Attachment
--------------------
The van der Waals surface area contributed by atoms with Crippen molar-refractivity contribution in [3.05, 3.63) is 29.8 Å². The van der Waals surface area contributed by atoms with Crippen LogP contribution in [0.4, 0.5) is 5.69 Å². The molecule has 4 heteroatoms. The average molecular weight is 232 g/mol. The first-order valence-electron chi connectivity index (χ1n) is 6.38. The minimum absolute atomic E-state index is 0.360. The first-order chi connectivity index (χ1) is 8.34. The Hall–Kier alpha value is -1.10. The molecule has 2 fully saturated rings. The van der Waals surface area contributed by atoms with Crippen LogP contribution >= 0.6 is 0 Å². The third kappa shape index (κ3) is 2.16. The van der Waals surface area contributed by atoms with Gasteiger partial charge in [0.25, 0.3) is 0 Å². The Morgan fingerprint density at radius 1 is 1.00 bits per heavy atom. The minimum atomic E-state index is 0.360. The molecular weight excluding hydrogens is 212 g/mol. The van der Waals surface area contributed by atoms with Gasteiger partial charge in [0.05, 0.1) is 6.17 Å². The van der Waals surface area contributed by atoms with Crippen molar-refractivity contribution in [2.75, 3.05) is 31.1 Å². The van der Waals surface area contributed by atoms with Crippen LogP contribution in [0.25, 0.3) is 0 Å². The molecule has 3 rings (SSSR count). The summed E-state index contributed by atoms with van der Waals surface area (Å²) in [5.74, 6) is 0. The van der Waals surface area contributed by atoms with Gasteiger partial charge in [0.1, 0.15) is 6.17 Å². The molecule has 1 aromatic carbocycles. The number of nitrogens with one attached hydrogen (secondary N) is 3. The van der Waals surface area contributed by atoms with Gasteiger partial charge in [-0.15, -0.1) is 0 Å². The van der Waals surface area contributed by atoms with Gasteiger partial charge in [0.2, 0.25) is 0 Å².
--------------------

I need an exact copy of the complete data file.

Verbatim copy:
The van der Waals surface area contributed by atoms with Crippen molar-refractivity contribution in [3.05, 3.63) is 29.8 Å². The van der Waals surface area contributed by atoms with Crippen LogP contribution in [0.4, 0.5) is 5.69 Å². The molecule has 4 heteroatoms. The average molecular weight is 232 g/mol. The first-order valence-electron chi connectivity index (χ1n) is 6.38. The minimum absolute atomic E-state index is 0.360. The first-order chi connectivity index (χ1) is 8.34. The Hall–Kier alpha value is -1.10. The molecule has 2 fully saturated rings. The van der Waals surface area contributed by atoms with Crippen LogP contribution >= 0.6 is 0 Å². The third kappa shape index (κ3) is 2.16. The van der Waals surface area contributed by atoms with Gasteiger partial charge in [0.25, 0.3) is 0 Å². The Morgan fingerprint density at radius 1 is 1.00 bits per heavy atom. The minimum atomic E-state index is 0.360. The molecular weight excluding hydrogens is 212 g/mol. The van der Waals surface area contributed by atoms with Gasteiger partial charge in [0.05, 0.1) is 6.17 Å². The van der Waals surface area contributed by atoms with Crippen molar-refractivity contribution in [2.75, 3.05) is 31.1 Å². The van der Waals surface area contributed by atoms with Crippen LogP contribution in [0.25, 0.3) is 0 Å². The molecule has 3 rings (SSSR count). The summed E-state index contributed by atoms with van der Waals surface area (Å²) in [5.74, 6) is 0. The van der Waals surface area contributed by atoms with Gasteiger partial charge in [0.1, 0.15) is 6.17 Å². The molecule has 1 aromatic carbocycles. The number of nitrogens with one attached hydrogen (secondary N) is 3. The van der Waals surface area contributed by atoms with Gasteiger partial charge in [-0.15, -0.1) is 0 Å². The van der Waals surface area contributed by atoms with Gasteiger partial charge in [0.2, 0.25) is 0 Å².